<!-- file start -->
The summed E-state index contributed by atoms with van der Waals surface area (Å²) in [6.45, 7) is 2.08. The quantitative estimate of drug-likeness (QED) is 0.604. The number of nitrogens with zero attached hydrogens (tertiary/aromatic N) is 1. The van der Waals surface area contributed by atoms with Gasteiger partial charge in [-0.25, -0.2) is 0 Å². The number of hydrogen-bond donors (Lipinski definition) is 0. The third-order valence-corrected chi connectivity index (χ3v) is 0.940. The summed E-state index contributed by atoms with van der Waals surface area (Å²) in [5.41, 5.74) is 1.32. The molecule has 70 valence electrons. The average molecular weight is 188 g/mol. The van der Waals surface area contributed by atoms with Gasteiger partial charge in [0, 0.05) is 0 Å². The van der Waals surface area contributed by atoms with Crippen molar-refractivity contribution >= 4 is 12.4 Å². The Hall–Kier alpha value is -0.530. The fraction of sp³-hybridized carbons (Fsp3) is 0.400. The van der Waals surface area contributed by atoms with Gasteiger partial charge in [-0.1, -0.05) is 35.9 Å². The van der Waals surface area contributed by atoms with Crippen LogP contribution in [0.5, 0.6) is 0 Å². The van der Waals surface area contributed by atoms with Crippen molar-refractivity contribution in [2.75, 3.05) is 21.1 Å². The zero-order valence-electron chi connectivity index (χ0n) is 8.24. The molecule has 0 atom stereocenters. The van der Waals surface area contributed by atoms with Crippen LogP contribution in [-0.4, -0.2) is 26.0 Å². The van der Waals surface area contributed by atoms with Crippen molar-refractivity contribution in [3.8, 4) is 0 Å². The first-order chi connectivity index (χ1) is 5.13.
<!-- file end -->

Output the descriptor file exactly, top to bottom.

The summed E-state index contributed by atoms with van der Waals surface area (Å²) in [6.45, 7) is 2.08. The quantitative estimate of drug-likeness (QED) is 0.604. The number of nitrogens with zero attached hydrogens (tertiary/aromatic N) is 1. The van der Waals surface area contributed by atoms with Gasteiger partial charge in [-0.25, -0.2) is 0 Å². The number of hydrogen-bond donors (Lipinski definition) is 0. The third-order valence-corrected chi connectivity index (χ3v) is 0.940. The summed E-state index contributed by atoms with van der Waals surface area (Å²) in [5.41, 5.74) is 1.32. The molecule has 70 valence electrons. The average molecular weight is 188 g/mol. The van der Waals surface area contributed by atoms with Gasteiger partial charge in [0, 0.05) is 0 Å². The van der Waals surface area contributed by atoms with Crippen molar-refractivity contribution >= 4 is 12.4 Å². The Hall–Kier alpha value is -0.530. The fraction of sp³-hybridized carbons (Fsp3) is 0.400. The van der Waals surface area contributed by atoms with Gasteiger partial charge in [-0.1, -0.05) is 35.9 Å². The van der Waals surface area contributed by atoms with Crippen LogP contribution in [0.5, 0.6) is 0 Å². The van der Waals surface area contributed by atoms with Crippen molar-refractivity contribution in [2.75, 3.05) is 21.1 Å². The zero-order valence-electron chi connectivity index (χ0n) is 8.24. The molecule has 0 atom stereocenters. The van der Waals surface area contributed by atoms with Crippen LogP contribution in [-0.4, -0.2) is 26.0 Å². The van der Waals surface area contributed by atoms with Crippen molar-refractivity contribution in [3.8, 4) is 0 Å². The first-order chi connectivity index (χ1) is 5.13.